The Netflix Originals documentary, Chasing Coral, left an indelible impact on the world by documenting the effect of global warming on marine life. Richard Vevers, underwater photographer, and founder and CEO, The Ocean Agency, shares his experience of discovering colour in what he presumed to be an ocean graveyard.
The holidaymakers of New Caledonia were partying hard, up there on the floating restaurant. A few metres beneath the surface, I glanced at my dive watch. It was barely past noon. French trance music thudded from above; warm ocean water smothered everything, save the bass line. I could feel it in my chest: its swift and feverish heartbeat. Below me, the ocean was dying in spectacular fashion. A vast coral reef was ablaze like a hellish forest of neon, engulfed by flames of fluorescent yellow and blue.
Tiny reef fish darted in frantic crisscross patterns around the surreal alien seascape. The bubbles from my regulator trickled to a stop. I was literally breathless. It was the saddest and most beautiful thing I had ever seen in my life. I was witnessing the reef’s final plea for help, a phenomenon that marine scientists call ‘fluorescing.’
The ocean temperature has been on the rise for years now. Over 90 per cent of the heat produced due to climate change is absorbed by the oceans. This can be fatal for corals. It’s like we are boiling them alive as they slowly starve to death due to the loss of their source of food; algae for instance, which is also fast depleting because of the increase in temperature. When this happens, these corals release a fluorescent protein, a chemical sunscreen of sorts, in a desperate attempt to shield themselves from the sun’s rays. Fluorescing is often the terminal stage of coral bleaching, the sickness that ravages reefs and leaves behind a bone white graveyard.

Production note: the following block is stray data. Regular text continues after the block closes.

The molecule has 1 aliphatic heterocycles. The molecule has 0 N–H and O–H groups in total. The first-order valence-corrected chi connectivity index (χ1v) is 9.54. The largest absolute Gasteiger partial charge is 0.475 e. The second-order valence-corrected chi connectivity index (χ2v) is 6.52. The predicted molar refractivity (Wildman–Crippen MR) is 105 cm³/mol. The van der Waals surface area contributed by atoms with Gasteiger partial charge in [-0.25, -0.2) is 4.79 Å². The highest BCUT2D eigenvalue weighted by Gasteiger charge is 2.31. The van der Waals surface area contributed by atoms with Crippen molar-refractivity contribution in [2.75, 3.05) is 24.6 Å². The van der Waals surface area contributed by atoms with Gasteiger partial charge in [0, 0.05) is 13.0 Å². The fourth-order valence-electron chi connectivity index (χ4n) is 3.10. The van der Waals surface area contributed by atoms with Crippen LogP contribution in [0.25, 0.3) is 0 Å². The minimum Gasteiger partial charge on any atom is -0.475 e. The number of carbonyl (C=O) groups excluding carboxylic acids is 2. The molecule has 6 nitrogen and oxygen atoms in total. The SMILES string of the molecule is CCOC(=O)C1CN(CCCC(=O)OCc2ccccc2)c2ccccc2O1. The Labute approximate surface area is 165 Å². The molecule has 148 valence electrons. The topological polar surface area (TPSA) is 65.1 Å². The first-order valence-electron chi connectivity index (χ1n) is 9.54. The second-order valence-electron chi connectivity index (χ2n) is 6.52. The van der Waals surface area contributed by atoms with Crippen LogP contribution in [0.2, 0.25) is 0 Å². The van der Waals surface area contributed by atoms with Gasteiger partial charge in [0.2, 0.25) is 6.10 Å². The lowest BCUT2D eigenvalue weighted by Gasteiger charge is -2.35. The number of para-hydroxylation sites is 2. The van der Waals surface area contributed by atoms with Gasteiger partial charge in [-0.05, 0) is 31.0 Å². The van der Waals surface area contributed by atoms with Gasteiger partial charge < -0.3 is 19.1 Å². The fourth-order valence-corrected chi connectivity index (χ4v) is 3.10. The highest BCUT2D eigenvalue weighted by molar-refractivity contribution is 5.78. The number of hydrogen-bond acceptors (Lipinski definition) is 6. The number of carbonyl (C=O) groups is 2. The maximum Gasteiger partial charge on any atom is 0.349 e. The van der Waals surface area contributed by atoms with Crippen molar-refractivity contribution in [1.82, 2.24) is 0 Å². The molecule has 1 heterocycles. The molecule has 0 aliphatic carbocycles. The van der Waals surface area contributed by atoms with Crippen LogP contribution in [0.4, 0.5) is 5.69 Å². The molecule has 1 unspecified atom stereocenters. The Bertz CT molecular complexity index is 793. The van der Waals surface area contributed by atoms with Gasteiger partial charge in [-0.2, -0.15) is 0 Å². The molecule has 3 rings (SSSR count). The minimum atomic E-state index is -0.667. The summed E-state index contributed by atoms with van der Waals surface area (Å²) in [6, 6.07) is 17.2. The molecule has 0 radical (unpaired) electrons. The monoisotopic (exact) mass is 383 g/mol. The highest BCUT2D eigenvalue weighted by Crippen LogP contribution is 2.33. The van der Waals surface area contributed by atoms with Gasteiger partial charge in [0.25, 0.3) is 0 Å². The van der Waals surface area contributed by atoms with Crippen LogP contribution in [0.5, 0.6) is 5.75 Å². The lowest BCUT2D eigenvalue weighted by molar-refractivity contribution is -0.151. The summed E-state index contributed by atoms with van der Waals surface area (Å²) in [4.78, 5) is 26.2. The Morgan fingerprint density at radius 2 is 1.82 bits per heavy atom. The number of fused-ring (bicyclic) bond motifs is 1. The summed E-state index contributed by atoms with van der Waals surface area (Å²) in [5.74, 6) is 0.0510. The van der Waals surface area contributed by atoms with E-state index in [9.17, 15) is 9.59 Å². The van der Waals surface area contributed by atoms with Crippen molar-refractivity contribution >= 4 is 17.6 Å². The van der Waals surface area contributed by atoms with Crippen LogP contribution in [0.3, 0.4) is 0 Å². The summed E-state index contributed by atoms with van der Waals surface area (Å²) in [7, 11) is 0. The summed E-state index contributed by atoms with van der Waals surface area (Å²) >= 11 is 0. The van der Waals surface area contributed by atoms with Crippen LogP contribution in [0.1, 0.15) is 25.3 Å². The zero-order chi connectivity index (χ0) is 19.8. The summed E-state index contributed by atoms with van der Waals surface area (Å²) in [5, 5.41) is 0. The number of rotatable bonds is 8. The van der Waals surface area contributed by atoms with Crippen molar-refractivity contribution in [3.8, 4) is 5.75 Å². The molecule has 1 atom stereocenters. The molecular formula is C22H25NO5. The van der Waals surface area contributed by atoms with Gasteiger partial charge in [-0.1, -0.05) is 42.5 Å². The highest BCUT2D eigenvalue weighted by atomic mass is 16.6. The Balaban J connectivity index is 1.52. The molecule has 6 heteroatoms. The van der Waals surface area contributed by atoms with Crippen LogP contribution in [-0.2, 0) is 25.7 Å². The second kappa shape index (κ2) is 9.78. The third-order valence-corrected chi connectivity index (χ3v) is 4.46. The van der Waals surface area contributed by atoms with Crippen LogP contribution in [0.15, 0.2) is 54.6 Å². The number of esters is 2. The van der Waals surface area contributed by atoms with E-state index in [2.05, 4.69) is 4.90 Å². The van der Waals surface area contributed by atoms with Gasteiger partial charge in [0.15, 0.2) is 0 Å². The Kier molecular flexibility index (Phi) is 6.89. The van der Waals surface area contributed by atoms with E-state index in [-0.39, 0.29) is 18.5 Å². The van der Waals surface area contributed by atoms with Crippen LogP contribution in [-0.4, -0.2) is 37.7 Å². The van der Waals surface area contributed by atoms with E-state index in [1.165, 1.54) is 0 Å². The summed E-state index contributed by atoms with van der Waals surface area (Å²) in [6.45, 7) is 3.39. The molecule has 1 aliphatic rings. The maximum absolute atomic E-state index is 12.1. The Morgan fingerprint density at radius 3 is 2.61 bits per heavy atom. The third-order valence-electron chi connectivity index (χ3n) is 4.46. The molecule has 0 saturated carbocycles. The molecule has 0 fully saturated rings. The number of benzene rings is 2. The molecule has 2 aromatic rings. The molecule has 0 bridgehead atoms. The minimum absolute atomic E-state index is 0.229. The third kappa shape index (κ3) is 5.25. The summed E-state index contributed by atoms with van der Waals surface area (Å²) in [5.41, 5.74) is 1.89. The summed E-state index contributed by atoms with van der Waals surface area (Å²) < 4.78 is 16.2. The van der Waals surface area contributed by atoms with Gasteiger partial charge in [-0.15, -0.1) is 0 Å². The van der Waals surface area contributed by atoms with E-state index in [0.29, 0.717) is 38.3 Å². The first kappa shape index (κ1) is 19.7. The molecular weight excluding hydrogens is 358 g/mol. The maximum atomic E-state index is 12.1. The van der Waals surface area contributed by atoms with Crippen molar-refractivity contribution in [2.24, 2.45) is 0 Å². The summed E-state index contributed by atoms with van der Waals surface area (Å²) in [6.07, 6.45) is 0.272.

But that day, the colours of the reef were brilliant and blinding. In all my years as an underwater photographer, I had never seen anything like this—nor had anyone else, anywhere. I tapped my tank, trying to catch the attention of my dive buddy, Andrew. When he turned around, I could tell that he was thinking the same thing I was: we needed to capture this moment and share it with the world. Cameras whirring, we swam through the dying reef.
My heart broke with every kick of my fins. And yet, at the same time, I was awestruck by the pure splendour of these fevered corals. They seemed to understand the cruel reality of modern human existence: if you want people to notice you, you have to go to extremes. If you want them to care… well, that takes a miracle. When I finally returned to the surface, my camera was
shaking in my hands. I felt as if I’d just had an out-of-body experience. Andrew floated over to me. He had the same glazed look on his face. “I think I need a beer,” he said. I couldn’t have agreed more.
We sat in silence on the floating restaurant, sipping Heinekins and watching people frolic in the balmy shallows above the fluorescent reef. They splashed around, laughing and whooping with joy. None of them seemed to notice anything unusual about their surroundings. The global bleaching event over the last three years has been the worst coral die-off in history and we’re trying everything we can to protect and conserve the reefs.
We’ve launched global projects like 50 Reefs, which identifies and protects the world’s least vulnerable reefs so they can be used to regrow the reefs of the future; we’re coordinating our efforts for massive conservation drives like the International Year of the Reef in 2018 and searching for every clue that might help us save the marine ecosystems that humanity depends on. And we’re finding reasons to be hopeful. But miracles do happen. This reef beneath the floating restaurant in New Caledonia, which looked like it was dying in such a supernova of tragic beauty, today has somehow come back to life. I never would have believed it if I hadn’t seen it with my own eyes. But it’s true, and it taught me something I’ll never forget: seeing is believing, and if we can make enough people believe, we can save the coral reefs.